The CNGA1 clone used here was previously described (Gordon and Zagotta, 1995; Trudeau and Zagotta, 2002a) and was identical to the original clone (Kaupp et al., 1989), except for a K2E change and an eight–amino acid FLAG epitope on the COOH-terminal end. The CNGB1 clone was a gift from R. Molday (University of British Columbia, Vancouver, BC, Canada) (Korschen et al., 1995) and contained an I2V change that did not affect any of the properties studied here. The enhanced cyan fluorescent protein (eCFP) and enhanced yellow fluorescent protein (eYFP) clones were a gift from R.Y. Tsien (University of California, San Diego, CA) (Miyawaki et al., 1997). Fluorescent proteins were genetically attached to CNGA1 and CNGB1 subunits using an overlapping PCR strategy and confirmed with DNA sequencing. In CNGA1-eYFP, eYFP was fused immediately after the FLAG epitope tag at the COOH terminus. In eCFP-CNGB1, eCFP was fused before amino acid 677 of CNGB1 and was immediately upstream of the CaM-binding site (Trudeau and Zagotta, 2002b). eCFPΔCaM-CNGB1 had a deletion mutation of the Ca2+/CaM site (which eliminated an additional 25 amino acids), and the eCFP was fused before amino acid 702 of the CNGB1 subunit. Channel cDNAs were subcloned into the pGEMHE vector (a gift of E. Liman, University of Southern California, Los Angeles, CA) for heterologous expression. RNA was transcribed with the mESSAGE mACHINE kit (Ambion) and injected with a micropipette into Xenopus oocytes. Oocytes were prepared as described elsewhere (Gordon et al., 1995) and incubated with shaking for 3–10 d at 16°C.
Patch-clamp Electrophysiology and Fluorescence Imaging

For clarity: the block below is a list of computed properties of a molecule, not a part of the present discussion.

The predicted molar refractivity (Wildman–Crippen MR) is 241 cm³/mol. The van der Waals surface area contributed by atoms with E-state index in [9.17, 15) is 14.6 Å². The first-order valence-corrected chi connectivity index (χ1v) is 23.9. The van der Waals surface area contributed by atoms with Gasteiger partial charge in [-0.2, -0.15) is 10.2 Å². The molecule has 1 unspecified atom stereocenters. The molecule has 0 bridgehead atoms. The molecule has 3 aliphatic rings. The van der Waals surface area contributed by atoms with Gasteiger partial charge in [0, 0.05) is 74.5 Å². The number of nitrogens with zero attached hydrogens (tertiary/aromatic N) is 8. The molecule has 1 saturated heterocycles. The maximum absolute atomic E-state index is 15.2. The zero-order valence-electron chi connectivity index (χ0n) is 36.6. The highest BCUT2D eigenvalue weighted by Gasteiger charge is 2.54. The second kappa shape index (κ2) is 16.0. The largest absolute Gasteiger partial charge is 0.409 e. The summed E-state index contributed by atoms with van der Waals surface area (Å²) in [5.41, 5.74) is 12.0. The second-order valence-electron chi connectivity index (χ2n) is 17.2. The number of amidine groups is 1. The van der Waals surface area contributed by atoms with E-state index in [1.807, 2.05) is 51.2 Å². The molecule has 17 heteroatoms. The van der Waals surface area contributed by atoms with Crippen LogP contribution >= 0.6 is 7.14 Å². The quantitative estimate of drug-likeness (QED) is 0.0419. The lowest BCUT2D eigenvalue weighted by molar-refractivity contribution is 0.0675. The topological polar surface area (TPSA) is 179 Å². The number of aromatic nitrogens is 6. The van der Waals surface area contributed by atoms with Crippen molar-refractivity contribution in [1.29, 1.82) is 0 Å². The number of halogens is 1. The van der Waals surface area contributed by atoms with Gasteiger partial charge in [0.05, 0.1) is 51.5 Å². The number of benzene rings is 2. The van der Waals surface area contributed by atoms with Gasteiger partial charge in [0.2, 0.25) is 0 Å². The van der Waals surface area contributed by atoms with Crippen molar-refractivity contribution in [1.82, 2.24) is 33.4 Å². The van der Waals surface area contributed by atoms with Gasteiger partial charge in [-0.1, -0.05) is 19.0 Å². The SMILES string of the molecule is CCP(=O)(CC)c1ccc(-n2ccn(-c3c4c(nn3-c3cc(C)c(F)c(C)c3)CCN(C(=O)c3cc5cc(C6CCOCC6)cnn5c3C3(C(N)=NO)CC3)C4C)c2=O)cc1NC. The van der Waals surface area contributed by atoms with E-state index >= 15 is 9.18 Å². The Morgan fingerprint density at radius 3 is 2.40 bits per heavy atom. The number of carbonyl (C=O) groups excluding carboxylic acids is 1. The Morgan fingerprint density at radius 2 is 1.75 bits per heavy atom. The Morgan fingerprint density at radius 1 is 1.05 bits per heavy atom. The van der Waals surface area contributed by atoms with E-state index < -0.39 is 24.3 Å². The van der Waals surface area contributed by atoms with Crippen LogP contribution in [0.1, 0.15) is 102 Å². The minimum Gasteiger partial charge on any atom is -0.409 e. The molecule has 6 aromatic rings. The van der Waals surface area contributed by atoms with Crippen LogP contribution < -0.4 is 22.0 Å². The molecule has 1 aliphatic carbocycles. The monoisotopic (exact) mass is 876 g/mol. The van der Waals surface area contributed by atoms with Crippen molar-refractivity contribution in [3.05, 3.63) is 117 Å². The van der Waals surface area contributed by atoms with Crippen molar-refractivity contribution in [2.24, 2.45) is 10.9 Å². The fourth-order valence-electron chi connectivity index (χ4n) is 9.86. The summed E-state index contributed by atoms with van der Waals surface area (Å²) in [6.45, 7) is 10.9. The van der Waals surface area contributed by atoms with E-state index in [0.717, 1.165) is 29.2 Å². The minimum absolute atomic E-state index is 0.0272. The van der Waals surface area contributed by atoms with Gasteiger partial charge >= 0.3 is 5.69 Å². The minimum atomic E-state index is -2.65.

Ionic currents through CNG channels expressed in oocytes were recorded in the excised, inside-out patch-clamp configuration (Hamill et al., 1981) with an Axopatch 200B patch-clamp amplifier (Axon Instruments, Inc.). Data were digitized with an ITC-16 (Instrutech) and recorded and analyzed with the Pulse software package (Instrutech) and Igor software running on a Pentium III computer. The patch pipette (external) solution contained 130 mM NaCl, 0.2 mM EDTA, 3 mM HEPES, pH 7.2 (with 500 μM niflumic acid to block endogenous Cl− channels). The Ca2+-free bath (internal) solution contained 130 mM NaCl, 0.2 mM EDTA, 3 mM HEPES, pH 7.2, and 50 μM cGMP (Sigma-Aldrich) to activate CNG channels. In solutions with internal Ca2+ ions, (Ca2+-only and Ca2+/CaM), 2 mM NTA replaced EDTA and 50 μM total Ca2+ was added to achieve a free Ca2+ concentration of 1 μM, as determined with WinMaxC (Bers et al., 1994). CaM (Calbiochem) or CaM conjugated to the fluorescent dye Alexa-488 (CaM-488) (Molecular Probes) was added to Ca2+-containing solutions at a concentration of 250 nM. Internal solutions were applied to the cytoplasmic face of a membrane patch with an RSC-200 solution changer (Molecular Kinetics).